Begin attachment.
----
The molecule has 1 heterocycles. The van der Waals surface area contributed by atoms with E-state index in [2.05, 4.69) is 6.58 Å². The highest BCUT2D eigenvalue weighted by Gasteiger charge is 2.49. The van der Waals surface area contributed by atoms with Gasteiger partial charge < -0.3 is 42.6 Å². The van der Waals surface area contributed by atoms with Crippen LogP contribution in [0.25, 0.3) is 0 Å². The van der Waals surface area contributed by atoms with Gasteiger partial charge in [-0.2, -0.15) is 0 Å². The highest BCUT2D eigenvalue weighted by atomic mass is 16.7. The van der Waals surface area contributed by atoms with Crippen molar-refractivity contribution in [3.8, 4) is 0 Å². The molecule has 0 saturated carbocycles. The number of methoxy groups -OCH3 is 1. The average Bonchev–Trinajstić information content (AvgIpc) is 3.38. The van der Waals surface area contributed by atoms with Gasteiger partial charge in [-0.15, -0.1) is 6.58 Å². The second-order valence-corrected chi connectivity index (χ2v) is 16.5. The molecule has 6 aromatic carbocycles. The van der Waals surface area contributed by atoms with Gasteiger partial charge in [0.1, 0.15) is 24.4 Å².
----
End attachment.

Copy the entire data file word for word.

The molecule has 1 heterocycles. The van der Waals surface area contributed by atoms with E-state index in [2.05, 4.69) is 6.58 Å². The highest BCUT2D eigenvalue weighted by Gasteiger charge is 2.49. The van der Waals surface area contributed by atoms with Gasteiger partial charge < -0.3 is 42.6 Å². The van der Waals surface area contributed by atoms with Crippen LogP contribution in [0.25, 0.3) is 0 Å². The van der Waals surface area contributed by atoms with Gasteiger partial charge in [-0.2, -0.15) is 0 Å². The highest BCUT2D eigenvalue weighted by atomic mass is 16.7. The van der Waals surface area contributed by atoms with Crippen molar-refractivity contribution in [3.8, 4) is 0 Å². The molecule has 0 saturated carbocycles. The number of methoxy groups -OCH3 is 1. The average Bonchev–Trinajstić information content (AvgIpc) is 3.38. The van der Waals surface area contributed by atoms with Gasteiger partial charge in [-0.15, -0.1) is 6.58 Å². The second-order valence-corrected chi connectivity index (χ2v) is 16.5. The molecule has 6 aromatic carbocycles. The van der Waals surface area contributed by atoms with Gasteiger partial charge in [0.1, 0.15) is 24.4 Å².